Most of us weren't yet buying houses when the housing market collapsed in 2008, bringing the rest of the economy with it. Ten years later, we're still living in the hangover of the Great Recession. For some, things are looking up, but for others, we need to stay skeptical.
Economists at the University of California, Berkeley, have just released an analysis of the mortgage industry that should have us worried. Last time around, the mortgage industry fell apart thanks to bets by big banks that you could turn homeownership into a stock market-style investment arena. (For a pretty good look at how that all went down, check out The Big Short, or watch the folks at Crash Course explain it all below.)
The Berkeley economists, working with colleagues at the Federal Reserve, now believe they're starting to see signs of a similar problem, this time in among nonbank lenders. In 2016, companies like PennyMac, AmeriHome Mortgage, and Stearns Lending comprised a full half of all mortgages; in 2007, they were just 20 percent. They also cover about three-quarters of loans guaranteed by the Federal Housing Administration and the U.S. Department of Veterans Affairs, so their reach is not insignificant.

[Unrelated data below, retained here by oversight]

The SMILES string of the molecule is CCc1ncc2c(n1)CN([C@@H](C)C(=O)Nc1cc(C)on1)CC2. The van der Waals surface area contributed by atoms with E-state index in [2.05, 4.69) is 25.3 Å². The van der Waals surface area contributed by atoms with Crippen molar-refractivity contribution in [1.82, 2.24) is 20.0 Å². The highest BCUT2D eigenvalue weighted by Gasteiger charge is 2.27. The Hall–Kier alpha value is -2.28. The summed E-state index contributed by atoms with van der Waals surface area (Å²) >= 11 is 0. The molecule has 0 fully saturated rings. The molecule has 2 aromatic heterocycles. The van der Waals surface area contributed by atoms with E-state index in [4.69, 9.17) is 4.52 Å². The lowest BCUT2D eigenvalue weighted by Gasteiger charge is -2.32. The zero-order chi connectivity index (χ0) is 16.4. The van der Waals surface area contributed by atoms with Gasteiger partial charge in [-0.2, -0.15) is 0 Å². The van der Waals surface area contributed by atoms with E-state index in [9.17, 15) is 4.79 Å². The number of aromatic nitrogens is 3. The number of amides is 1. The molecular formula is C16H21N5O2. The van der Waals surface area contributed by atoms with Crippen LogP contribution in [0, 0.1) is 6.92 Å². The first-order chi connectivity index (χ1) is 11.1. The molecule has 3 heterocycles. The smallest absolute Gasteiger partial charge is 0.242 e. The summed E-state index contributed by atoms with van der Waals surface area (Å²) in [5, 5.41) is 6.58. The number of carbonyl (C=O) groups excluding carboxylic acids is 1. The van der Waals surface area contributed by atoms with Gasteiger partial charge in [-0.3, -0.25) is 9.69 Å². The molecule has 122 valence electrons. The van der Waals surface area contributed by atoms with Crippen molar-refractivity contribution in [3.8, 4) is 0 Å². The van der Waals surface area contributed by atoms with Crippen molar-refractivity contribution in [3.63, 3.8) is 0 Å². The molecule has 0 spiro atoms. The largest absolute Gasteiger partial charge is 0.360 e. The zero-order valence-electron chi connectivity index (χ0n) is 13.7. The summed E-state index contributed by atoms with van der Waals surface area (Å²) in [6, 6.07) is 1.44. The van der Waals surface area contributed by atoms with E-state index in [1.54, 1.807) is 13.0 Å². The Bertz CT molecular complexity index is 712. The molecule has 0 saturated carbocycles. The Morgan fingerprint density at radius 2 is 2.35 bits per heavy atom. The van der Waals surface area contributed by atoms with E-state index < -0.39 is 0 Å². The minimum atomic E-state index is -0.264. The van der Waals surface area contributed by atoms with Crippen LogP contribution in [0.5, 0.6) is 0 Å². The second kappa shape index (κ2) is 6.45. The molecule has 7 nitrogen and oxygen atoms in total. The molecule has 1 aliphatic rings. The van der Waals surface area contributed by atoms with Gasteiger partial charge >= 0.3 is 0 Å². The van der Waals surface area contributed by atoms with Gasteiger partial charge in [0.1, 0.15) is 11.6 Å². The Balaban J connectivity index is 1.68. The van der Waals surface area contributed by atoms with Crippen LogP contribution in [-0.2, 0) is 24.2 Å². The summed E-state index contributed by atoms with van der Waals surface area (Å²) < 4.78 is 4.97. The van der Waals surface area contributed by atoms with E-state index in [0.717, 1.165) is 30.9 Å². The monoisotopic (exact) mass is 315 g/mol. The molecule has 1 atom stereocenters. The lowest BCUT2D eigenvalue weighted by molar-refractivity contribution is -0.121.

What's most problematic is that nonbank lenders don't have massive reserves of cash to fall back on if there's an emergency — for instance, if suddenly lots of their mortgage-holders can't pay because they can't find work. Nonbank lenders are lifelines for many of the most vulnerable communities in the country, and a collapse would ripple throughout the economy in a big way. If you're worried about a mortgage, either one you don't have yet or one that you're paying off, talk to a representative to check in on the health of your lender. If you're not satisfied, it may be time to check out other options.